All power line communications systems operate by impressing a modulated carrier signal on the wiring system. Different types of powerline communications use different frequency bands, depending on the signal transmission characteristics of the power wiring used. Since the power wiring system was originally intended for transmission of AC power, in conventional use, the power wire circuits have only a limited ability to carry higher frequencies. The propagation problem is a limiting factor for each type of power line communications. A new discovery called E-Line that allows a single power conductor on an overhead power line to operate as a waveguide to provide low attenuation propagation of RF through microwave energy lines while providing information rate of multiple Gbps is an exception to this limitation.
Data rates over a power line communication system vary widely. Low-frequency (about 100-200 kHz) carriers impressed on high-voltage transmission lines may carry one or two analog voice circuits, or telemetry and control circuits with an equivalent data rate of a few hundred bits per second; however, these circuits may be many miles long. Higher data rates generally imply shorter ranges; a local area network operating at millions of bits per second may only cover one floor of an office building, but eliminates installation of dedicated network cabling.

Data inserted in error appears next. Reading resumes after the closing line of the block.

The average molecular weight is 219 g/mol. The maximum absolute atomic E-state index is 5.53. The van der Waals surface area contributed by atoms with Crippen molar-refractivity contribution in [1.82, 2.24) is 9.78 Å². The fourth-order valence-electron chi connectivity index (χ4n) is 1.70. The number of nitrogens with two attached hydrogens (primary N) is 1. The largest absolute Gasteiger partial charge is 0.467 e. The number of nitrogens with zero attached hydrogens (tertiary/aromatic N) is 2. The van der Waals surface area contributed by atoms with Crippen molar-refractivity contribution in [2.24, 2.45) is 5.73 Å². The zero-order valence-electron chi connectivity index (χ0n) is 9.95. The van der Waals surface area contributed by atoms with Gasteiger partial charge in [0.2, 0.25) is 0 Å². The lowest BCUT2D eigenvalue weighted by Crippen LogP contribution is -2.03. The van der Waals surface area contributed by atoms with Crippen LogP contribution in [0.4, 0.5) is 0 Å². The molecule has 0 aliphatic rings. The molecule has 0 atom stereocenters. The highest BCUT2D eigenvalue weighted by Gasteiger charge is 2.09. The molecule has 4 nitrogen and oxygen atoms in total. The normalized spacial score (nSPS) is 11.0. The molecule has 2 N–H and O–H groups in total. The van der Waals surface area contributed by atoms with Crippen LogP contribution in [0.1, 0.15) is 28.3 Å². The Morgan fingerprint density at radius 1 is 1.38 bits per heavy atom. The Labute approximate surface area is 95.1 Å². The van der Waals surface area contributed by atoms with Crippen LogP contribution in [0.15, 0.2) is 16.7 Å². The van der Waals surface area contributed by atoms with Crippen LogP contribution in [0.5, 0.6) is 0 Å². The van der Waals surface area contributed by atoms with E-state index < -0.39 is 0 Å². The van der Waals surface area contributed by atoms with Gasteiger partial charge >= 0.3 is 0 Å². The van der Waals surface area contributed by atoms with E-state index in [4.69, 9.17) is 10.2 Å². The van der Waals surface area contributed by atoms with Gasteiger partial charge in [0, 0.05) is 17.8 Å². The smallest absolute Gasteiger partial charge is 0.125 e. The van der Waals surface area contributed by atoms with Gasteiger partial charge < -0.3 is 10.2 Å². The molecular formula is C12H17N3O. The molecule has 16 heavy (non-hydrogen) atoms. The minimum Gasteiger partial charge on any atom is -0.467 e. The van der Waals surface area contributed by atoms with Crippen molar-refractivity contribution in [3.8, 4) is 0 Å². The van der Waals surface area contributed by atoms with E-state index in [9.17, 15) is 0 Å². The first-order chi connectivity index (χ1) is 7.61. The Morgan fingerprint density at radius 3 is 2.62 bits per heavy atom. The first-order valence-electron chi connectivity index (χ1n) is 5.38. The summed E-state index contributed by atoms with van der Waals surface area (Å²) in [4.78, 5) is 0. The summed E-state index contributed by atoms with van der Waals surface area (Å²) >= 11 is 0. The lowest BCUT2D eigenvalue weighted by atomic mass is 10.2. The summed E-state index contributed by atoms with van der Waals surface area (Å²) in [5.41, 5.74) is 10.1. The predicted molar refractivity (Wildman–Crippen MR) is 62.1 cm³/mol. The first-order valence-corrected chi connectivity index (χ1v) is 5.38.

Ultra-High-frequency communication (â‰¥100 MHz)
The highest information rate transmissions over power line use RF through microwave frequencies transmitted via a transverse mode surface wave propagation mechanism that requires only a single conductor (). An implementation of this technology called E-Line has been demonstrated using a single power line conductor. These systems have demonstrated symmetric and full duplex communication [http://www.computingunplugged.com/issues/issue200608/00001828001.html well in excess of 1 Gbit/s] in each direction. Multiple Wi-Fi channels with simultaneous analog television in the 2.4 and 5.3 GHz unlicensed bands have been demonstrated operating over a single medium voltage line conductor. Because the underlying propagation mode is extremely broadband, it can operate anywhere in the 20 MHz - 20 GHz region. Also since it is not restricted to below 80 MHz, as is the case for high-frequency BPL, these systems can avoid the need to share spectrum with other licensed or unlicensed services and can completely avoid the interference issues associated with use of shared spectrum while offering complete flexibility for modulation and protocols of an [http://www.corridor.biz/FullArticle.pdf RF-microwave system].